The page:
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Clin Exp Allergy. 2006 Jul;36(7):941-50.

Follistatin is a candidate endogenous negative regulator of activin A in experimental allergic asthma.

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  • 1Department of Immunology, Monash University, Melbourne, Australia.

Abstract

BACKGROUND:

Activin A is a member of the transforming growth factor-beta superfamily which is directly implicated in airway structural change and inflammation in asthma. In vitro, the biological effects of activin A are neutralized by the soluble binding protein follistatin.

OBJECTIVE:

To determine the potential of endogenous follistatin to suppress activin A in vivo by analysing their relative tissue and kinetic compartmentalization during the effector phase of subchronic Th2-driven mucosal inflammation in a murine model of allergic asthma.

METHODS:

Eosinophilic mucosal inflammation was elicited by triggering Th2 recall responses by antigen challenge in ovalbumin-sensitized BALB/c mice. The kinetics and distribution of activin A and follistatin protein were assessed in lung tissue and bronchoalveolar lavage fluid and measured in relation to airway eosinophilia, goblet cell metaplasia and Th2 cytokine production in mediastinal lymph nodes.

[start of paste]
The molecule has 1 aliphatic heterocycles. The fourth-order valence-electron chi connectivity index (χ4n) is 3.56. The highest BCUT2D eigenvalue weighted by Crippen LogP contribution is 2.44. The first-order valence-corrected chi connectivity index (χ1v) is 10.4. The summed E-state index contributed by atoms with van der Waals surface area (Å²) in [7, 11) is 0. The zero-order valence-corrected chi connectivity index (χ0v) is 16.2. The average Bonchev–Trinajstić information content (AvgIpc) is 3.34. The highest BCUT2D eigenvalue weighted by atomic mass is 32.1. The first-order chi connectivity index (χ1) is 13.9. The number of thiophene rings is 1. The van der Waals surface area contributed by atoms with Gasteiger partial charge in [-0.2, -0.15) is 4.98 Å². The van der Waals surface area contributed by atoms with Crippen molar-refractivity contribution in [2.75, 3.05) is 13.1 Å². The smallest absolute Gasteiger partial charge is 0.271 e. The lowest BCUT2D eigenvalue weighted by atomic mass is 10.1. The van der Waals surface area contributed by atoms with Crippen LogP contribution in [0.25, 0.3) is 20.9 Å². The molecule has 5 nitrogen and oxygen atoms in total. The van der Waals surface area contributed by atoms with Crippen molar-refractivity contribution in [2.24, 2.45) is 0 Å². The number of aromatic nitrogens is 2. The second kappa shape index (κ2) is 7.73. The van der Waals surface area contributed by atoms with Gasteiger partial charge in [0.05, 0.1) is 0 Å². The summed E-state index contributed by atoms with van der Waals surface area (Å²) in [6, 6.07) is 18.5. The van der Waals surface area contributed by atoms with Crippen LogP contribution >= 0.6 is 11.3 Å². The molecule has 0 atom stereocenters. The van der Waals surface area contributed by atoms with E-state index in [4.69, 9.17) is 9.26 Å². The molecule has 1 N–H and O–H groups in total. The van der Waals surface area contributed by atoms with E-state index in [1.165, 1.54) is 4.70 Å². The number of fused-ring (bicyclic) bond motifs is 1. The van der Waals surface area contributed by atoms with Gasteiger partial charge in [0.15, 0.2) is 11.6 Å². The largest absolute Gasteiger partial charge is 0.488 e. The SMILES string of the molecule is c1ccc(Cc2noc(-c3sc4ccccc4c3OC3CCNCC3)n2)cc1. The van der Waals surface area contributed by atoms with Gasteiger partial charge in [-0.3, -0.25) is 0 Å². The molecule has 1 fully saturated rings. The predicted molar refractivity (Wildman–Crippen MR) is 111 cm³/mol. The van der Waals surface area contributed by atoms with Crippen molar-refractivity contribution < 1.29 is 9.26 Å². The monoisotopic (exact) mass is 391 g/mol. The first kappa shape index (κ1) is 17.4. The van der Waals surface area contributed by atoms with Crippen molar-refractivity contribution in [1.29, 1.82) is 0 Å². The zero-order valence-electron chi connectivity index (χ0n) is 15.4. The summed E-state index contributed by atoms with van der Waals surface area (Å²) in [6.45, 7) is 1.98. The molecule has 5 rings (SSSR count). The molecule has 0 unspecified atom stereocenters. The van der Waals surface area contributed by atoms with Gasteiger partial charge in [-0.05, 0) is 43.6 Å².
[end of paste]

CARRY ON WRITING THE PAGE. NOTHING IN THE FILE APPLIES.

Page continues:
RESULTS:

Follistatin was released concurrently with activin A suggesting it acts as an endogenous regulator: peak BAL concentrations coincided with maximal airway eosinophilia, and frequency of IL-4, IL-5 and IL-13 producing cells in mediastinal lymph nodes but induction lagged behind the onset of inflammation. Follistatin and activin A immunoreactivity were lost in airway epithelial cells in parallel with goblet cell metaplasia. Exogenous follistatin inhibited the allergen-specific Th2 immune response in mediastinal lymph nodes and mucus production in the lung.

CONCLUSION:

Follistatin is preformed in the normal lung and released in concert with activin A suggesting it serves as an endogenous regulator. Disturbance of the fine balance between activin A and its endogenous inhibitor follistatin may be a determinant of the severity of allergic inflammation or tissue phenotypic shift in asthma.

[PubMed - indexed for MEDLINE]
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